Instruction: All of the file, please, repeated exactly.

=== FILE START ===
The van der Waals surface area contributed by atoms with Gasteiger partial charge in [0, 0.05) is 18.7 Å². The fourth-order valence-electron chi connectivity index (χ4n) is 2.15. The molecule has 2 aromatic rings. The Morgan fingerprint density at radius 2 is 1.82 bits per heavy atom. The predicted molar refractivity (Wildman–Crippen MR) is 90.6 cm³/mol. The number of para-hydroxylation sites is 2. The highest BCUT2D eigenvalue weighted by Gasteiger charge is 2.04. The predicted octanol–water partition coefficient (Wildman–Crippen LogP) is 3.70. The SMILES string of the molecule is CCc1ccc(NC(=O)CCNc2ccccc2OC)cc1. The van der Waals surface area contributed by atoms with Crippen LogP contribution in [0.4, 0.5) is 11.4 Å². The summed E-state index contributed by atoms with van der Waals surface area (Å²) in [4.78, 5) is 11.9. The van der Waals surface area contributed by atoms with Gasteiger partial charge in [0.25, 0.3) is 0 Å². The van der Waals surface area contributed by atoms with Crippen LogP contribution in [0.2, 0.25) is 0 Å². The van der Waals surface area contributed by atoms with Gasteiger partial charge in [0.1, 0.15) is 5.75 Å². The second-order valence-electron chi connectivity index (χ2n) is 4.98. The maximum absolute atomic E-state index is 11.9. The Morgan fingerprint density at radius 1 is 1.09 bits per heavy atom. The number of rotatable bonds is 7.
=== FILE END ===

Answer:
The van der Waals surface area contributed by atoms with Gasteiger partial charge in [0, 0.05) is 18.7 Å². The fourth-order valence-electron chi connectivity index (χ4n) is 2.15. The molecule has 2 aromatic rings. The Morgan fingerprint density at radius 2 is 1.82 bits per heavy atom. The predicted molar refractivity (Wildman–Crippen MR) is 90.6 cm³/mol. The number of para-hydroxylation sites is 2. The highest BCUT2D eigenvalue weighted by Gasteiger charge is 2.04. The predicted octanol–water partition coefficient (Wildman–Crippen LogP) is 3.70. The SMILES string of the molecule is CCc1ccc(NC(=O)CCNc2ccccc2OC)cc1. The van der Waals surface area contributed by atoms with Crippen LogP contribution in [0.4, 0.5) is 11.4 Å². The summed E-state index contributed by atoms with van der Waals surface area (Å²) in [4.78, 5) is 11.9. The van der Waals surface area contributed by atoms with Gasteiger partial charge in [0.25, 0.3) is 0 Å². The van der Waals surface area contributed by atoms with Crippen LogP contribution in [0.2, 0.25) is 0 Å². The van der Waals surface area contributed by atoms with Gasteiger partial charge in [0.1, 0.15) is 5.75 Å². The second-order valence-electron chi connectivity index (χ2n) is 4.98. The maximum absolute atomic E-state index is 11.9. The Morgan fingerprint density at radius 1 is 1.09 bits per heavy atom. The number of rotatable bonds is 7.